learning through play in HE


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A presentation used for the CMC11 MOOC webinar (Dec 2011) to showcase the mixed-reality game 'Sell your bargains'

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learning through play in HE

  1. 1. Learning through play in Higher Education Learning and Teaching in Higher Education Module, Postgraduate Certificate in Academic Practice Life must be lived You can as play. discover more about a person in an hour of play than in a year of conversation. No one ever teaches well who wants to teach, or governs well who wants to govern.http://www.flickr.com/photos/almarams/3902611177/
  2. 2. • (week 4) Metaliteracy (Tom MacKey and Trudy E. Jacobson) – (umbrella term for multiple literacies needed to operate effectively in the digital age) context• (week 5) Synthesising and Refining Creativity (Alicia Arnold) – multi- and cross-culturalism influence creativity• (week 6) Creativity drives innovation (Russell Schoen) Foursight (TM) Process - Deliberate creative process (Clarify situation -> Generate ideas -> Develop solutions -> Implement actions)• (week 7) Creative Problem Solving (Stavros Michailidis) Creativity Chrissi, as a risky business, risk tolerance a learner #CMC11 MOOC• http://www.cdlprojects.com/cmc11blog/
  3. 3. Who is who Frances Kirsty Neil Deaglan • Postgraduate John Fabrizio Certificate in Academic Practice • Multi-disciplinary programme • Teaching Fiona qualification and Fellowship of the Higher Education Academywww.salford.ac.uk
  4. 4. Where we are
  5. 5. What does the universityembody for you?
  6. 6. Prof. Anne Boddington Dean of the Faculty of Arts, University of Brighton (UK) defined universities as a place and a space to• sustain conversations• shape the future of human life• stimulate innovation• shape new structures of and for learning• shape new pedagogies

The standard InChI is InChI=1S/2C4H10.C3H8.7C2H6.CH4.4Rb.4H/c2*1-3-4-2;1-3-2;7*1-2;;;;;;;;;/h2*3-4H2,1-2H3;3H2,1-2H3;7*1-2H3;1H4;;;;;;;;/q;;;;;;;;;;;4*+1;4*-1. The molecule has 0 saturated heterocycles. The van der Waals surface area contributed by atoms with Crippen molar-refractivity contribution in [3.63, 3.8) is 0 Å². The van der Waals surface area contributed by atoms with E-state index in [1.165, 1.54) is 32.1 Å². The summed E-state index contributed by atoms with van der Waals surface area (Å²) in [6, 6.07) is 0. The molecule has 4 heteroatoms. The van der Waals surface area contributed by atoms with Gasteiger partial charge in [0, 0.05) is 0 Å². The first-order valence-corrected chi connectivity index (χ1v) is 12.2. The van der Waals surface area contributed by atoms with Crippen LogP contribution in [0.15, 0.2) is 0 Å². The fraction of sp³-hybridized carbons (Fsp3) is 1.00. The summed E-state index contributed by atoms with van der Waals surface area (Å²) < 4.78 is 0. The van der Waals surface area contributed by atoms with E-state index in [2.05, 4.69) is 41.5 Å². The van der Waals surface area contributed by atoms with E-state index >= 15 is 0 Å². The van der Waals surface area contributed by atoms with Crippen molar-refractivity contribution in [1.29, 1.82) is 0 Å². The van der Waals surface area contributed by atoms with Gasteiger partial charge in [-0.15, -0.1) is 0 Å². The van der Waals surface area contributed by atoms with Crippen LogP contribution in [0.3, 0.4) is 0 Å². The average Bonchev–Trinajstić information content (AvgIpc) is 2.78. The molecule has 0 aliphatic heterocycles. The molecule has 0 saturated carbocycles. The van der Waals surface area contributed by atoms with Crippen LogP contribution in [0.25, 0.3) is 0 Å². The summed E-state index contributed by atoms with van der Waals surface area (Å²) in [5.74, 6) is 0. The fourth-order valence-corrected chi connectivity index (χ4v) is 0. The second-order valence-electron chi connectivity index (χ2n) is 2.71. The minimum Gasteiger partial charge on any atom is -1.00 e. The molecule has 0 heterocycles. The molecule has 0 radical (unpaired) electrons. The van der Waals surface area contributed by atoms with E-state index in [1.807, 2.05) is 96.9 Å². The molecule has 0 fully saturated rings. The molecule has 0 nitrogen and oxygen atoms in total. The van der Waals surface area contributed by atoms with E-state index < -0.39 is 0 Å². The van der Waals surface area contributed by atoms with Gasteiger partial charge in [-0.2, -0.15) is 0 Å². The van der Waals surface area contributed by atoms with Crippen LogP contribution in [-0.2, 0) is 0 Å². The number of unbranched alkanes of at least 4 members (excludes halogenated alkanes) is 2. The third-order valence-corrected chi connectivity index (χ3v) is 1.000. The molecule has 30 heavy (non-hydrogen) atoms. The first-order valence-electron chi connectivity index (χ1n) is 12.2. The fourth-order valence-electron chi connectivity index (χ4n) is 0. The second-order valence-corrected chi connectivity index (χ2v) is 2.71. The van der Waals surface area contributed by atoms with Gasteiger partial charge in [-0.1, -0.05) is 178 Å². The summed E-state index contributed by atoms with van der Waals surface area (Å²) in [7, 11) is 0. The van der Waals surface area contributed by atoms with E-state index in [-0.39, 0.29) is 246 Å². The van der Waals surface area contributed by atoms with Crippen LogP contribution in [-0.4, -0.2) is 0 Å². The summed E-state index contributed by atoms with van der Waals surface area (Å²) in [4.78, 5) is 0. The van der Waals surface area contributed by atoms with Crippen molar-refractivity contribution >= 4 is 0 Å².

7. 7. Learning through play at University?
  8. 8. mixed reality games in Higher Education“The rationale behind the use of alternative reality games is thatthe use of problem-based, experiential and collaborative activitiesin alternative reality games makes them ideally suited to teachingin higher education; particularly as they enable players to becomeinvolved in both playing and shaping the narrative as it emerges.”(Whitton, 2010, 87) Dr. Nicola Whitton Research Fellow, Education and Social Research Institute, Manchester Metropolitan University Blog: http://playthinklearn.net/ Twitter: @nicwhitton
  9. 9. the social meaning of creativity“human appetite for making things”(Gauntlett, 2011, p. 61) David Gauntlett Professor of Media and Communications at the Communication and Media Research Institute (CAMRI) University of Westminster http://www.makingisconnecting.org/
  10. 10. mixed-reality game ‘sell your bargains’ to spice up teaching and learning in HEdirect link http://www.flickr.com/photos/chrissinerantzi/6315009414/
  11. 11. Stage 1: Select…Identify a topic you feel students struggleto grasp in your subject area…
  12. 12. Stage 2: Invest…In pairs, what prop couldyou purchase to explainthis…1 hour to pick, purchaseand present…
  13. 13. Stage 3: Surprise…Digital story: Blog, share,reflect and demonstrateyour ideas and rationaleto your students andpeers…What were the surprises?
  14. 14. “It was so much fun Ithink I forgot I waslearning, but then “Ho vinto,maybe that was the ho vinto! (Ipoint!” won : )”
  15. 15. It was fun. Working with others from other disciplines but finding a lot of common ground. It was beneficial to get different perspectives of a difficult problem. Then coming together to see what others had done & their rationale was also really useful.